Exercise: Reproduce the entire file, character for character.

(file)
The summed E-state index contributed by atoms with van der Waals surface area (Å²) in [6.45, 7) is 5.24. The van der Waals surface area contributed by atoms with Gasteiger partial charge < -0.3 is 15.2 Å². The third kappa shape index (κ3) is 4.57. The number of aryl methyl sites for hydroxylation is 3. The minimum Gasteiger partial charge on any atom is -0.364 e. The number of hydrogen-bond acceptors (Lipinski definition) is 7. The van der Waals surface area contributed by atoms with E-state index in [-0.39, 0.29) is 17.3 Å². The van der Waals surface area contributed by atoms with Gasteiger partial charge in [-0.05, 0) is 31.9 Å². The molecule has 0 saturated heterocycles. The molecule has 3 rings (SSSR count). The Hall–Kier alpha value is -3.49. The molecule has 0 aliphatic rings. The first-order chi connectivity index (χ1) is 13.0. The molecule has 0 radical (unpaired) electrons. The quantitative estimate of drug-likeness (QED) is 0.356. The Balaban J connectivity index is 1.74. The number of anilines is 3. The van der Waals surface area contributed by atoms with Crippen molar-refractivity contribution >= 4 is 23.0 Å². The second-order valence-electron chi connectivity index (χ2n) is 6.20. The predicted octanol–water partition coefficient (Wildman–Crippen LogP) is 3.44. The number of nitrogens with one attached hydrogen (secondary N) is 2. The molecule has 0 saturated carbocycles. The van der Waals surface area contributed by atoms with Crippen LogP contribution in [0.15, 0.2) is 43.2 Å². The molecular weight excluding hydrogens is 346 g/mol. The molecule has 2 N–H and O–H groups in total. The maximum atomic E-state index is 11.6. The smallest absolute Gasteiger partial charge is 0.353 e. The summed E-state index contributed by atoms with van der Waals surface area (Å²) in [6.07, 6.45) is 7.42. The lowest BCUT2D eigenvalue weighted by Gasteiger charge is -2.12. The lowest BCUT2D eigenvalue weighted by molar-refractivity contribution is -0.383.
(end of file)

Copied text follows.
The summed E-state index contributed by atoms with van der Waals surface area (Å²) in [6.45, 7) is 5.24. The van der Waals surface area contributed by atoms with Gasteiger partial charge < -0.3 is 15.2 Å². The third kappa shape index (κ3) is 4.57. The number of aryl methyl sites for hydroxylation is 3. The minimum Gasteiger partial charge on any atom is -0.364 e. The number of hydrogen-bond acceptors (Lipinski definition) is 7. The van der Waals surface area contributed by atoms with E-state index in [-0.39, 0.29) is 17.3 Å². The van der Waals surface area contributed by atoms with Gasteiger partial charge in [-0.05, 0) is 31.9 Å². The molecule has 0 saturated heterocycles. The molecule has 3 rings (SSSR count). The Hall–Kier alpha value is -3.49. The molecule has 0 aliphatic rings. The first-order chi connectivity index (χ1) is 13.0. The molecule has 0 radical (unpaired) electrons. The quantitative estimate of drug-likeness (QED) is 0.356. The Balaban J connectivity index is 1.74. The number of anilines is 3. The van der Waals surface area contributed by atoms with Crippen molar-refractivity contribution >= 4 is 23.0 Å². The second-order valence-electron chi connectivity index (χ2n) is 6.20. The predicted octanol–water partition coefficient (Wildman–Crippen LogP) is 3.44. The number of nitrogens with one attached hydrogen (secondary N) is 2. The molecule has 0 saturated carbocycles. The van der Waals surface area contributed by atoms with Crippen LogP contribution in [0.15, 0.2) is 43.2 Å². The molecular weight excluding hydrogens is 346 g/mol. The molecule has 2 N–H and O–H groups in total. The maximum atomic E-state index is 11.6. The smallest absolute Gasteiger partial charge is 0.353 e. The summed E-state index contributed by atoms with van der Waals surface area (Å²) in [6.07, 6.45) is 7.42. The lowest BCUT2D eigenvalue weighted by Gasteiger charge is -2.12. The lowest BCUT2D eigenvalue weighted by molar-refractivity contribution is -0.383.